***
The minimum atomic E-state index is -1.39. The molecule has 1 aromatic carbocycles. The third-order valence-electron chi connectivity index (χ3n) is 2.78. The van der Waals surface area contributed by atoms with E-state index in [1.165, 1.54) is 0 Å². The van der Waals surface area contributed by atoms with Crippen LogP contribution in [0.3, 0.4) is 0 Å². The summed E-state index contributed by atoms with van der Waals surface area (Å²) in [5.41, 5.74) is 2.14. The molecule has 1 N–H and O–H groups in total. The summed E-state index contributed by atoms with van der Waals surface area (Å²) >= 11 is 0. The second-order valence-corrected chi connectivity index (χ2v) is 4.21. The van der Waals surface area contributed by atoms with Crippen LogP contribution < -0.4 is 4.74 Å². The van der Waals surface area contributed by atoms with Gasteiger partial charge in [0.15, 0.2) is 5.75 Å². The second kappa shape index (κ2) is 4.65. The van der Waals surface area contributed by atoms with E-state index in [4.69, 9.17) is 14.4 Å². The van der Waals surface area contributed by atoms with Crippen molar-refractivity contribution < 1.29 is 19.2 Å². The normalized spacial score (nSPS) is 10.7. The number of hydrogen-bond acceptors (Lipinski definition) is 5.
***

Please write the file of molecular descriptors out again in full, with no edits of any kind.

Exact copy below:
The minimum atomic E-state index is -1.39. The molecule has 1 aromatic carbocycles. The third-order valence-electron chi connectivity index (χ3n) is 2.78. The van der Waals surface area contributed by atoms with E-state index in [1.165, 1.54) is 0 Å². The van der Waals surface area contributed by atoms with Crippen LogP contribution in [0.3, 0.4) is 0 Å². The summed E-state index contributed by atoms with van der Waals surface area (Å²) in [5.41, 5.74) is 2.14. The molecule has 1 N–H and O–H groups in total. The summed E-state index contributed by atoms with van der Waals surface area (Å²) >= 11 is 0. The second-order valence-corrected chi connectivity index (χ2v) is 4.21. The van der Waals surface area contributed by atoms with Crippen LogP contribution < -0.4 is 4.74 Å². The van der Waals surface area contributed by atoms with Gasteiger partial charge in [0.15, 0.2) is 5.75 Å². The second kappa shape index (κ2) is 4.65. The van der Waals surface area contributed by atoms with E-state index in [4.69, 9.17) is 14.4 Å². The van der Waals surface area contributed by atoms with Crippen molar-refractivity contribution < 1.29 is 19.2 Å². The normalized spacial score (nSPS) is 10.7. The number of hydrogen-bond acceptors (Lipinski definition) is 5.